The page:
SAO PAULO (Reuters) - Nestle SA’s (NESN.S) chairman gave a vote of confidence to Chief Executive Mark Schneider 14 months into his tenure at the helm of the world’s biggest packaged food company as it struggles to recover from a sixth straight year of slowing growth.

FILE PHOTO - Nestle CEO Mark Schneider poses before for a news conference at the company headquarters in Vevey, Switzerland, February 15, 2018. REUTERS/Denis

“He has moved a lot of things, and the board is happy with that,” Chairman Paul Bulcke told Reuters, in an interview on the sidelines of the World Economic Forum in Sao Paulo late on Wednesday. He said the choice of Schneider, a German who moved to Switzerland to become Nestle’s first external leader in nearly a century, was the right one.

“His first year was very good, he’s a man of action, he sees the need of change,” Bulcke said, adding that Schneider is also acting in a “balanced way.”

Since Schneider took the job, he has sold Nestle’s confectionery business in the United States, closed high-cost factories in Europe and focused on expansion into consumer health and high growth businesses, with the acquisition of vitamin maker Atrium Innovations.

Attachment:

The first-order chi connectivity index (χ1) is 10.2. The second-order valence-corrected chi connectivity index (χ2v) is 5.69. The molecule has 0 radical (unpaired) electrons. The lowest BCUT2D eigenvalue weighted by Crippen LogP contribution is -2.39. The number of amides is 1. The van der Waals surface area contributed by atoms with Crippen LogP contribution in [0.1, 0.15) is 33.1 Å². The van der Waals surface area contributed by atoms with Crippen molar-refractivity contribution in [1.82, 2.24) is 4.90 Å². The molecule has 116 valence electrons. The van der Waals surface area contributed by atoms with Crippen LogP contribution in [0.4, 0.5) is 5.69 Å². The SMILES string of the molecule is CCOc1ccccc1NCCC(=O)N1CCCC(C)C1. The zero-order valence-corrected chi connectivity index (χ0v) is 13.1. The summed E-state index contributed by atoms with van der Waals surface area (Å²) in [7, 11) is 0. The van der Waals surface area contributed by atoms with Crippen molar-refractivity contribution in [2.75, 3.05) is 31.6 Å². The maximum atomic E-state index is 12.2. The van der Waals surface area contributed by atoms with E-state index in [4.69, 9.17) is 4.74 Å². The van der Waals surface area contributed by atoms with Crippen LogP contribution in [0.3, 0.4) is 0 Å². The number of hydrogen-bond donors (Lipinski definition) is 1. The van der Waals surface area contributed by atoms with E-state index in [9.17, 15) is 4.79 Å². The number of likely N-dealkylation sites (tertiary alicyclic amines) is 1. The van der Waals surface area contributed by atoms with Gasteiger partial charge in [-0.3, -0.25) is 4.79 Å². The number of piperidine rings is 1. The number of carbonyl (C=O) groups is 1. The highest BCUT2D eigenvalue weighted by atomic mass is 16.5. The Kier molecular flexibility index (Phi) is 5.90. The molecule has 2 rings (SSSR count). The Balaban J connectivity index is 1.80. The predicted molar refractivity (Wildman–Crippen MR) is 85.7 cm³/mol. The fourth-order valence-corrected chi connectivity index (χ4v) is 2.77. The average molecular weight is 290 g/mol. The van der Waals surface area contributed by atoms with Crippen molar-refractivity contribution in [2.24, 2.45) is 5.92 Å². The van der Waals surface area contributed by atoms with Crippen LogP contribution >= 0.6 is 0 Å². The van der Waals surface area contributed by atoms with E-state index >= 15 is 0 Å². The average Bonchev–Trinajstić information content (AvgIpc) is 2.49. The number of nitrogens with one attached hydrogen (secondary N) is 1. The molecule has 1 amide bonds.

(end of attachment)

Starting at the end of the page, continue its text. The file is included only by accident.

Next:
Schneider reckons the Swiss group, which like other multinational food companies is grappling with slowing growth and greater competition, could buy and sell brands accounting for as much as 10 percent of its sales.

FILE PHOTO - Paul Bulcke, Chairman of the Board of Nestle, attends the World Economic Forum (WEF) annual meeting in Davos, Switzerland January 24, 2018 REUTERS/Denis Balibouse

Bulcke said the board expects Schneider to stay as CEO for the long term, saying the company did not want “a CEO to stay for two or three years.”

Bulcke declined to comment on meetings with billionaire hedge fund manager Daniel Loeb, saying that Nestle “respects investors’ opinions.” Loeb’s hedge fund, Third Point, made a $3.5 billion investment in Nestle last June.

“He has strong opinions, but many of his suggestions are already in our program anyway,” Bulcke said. Third Point has demanded that Nestle move faster to overhaul its strategy and sell assets such as its stake in beauty business L’Oreal.

Nestlé is starting to see a recovery in Brazilian consumption after its harshest recession in decades, Bulcke said.

Brazil, where the food processing giant has more than 30 factories, is Nestle’s fourth largest market, after the United States, China and France. Bulcke said Nestle plans to continue investing in expansion in the country.

Reporting by Tatiana Bautzer; Editing by Christian Plumb and Leslie Adler

Read more from our friends at Reuters: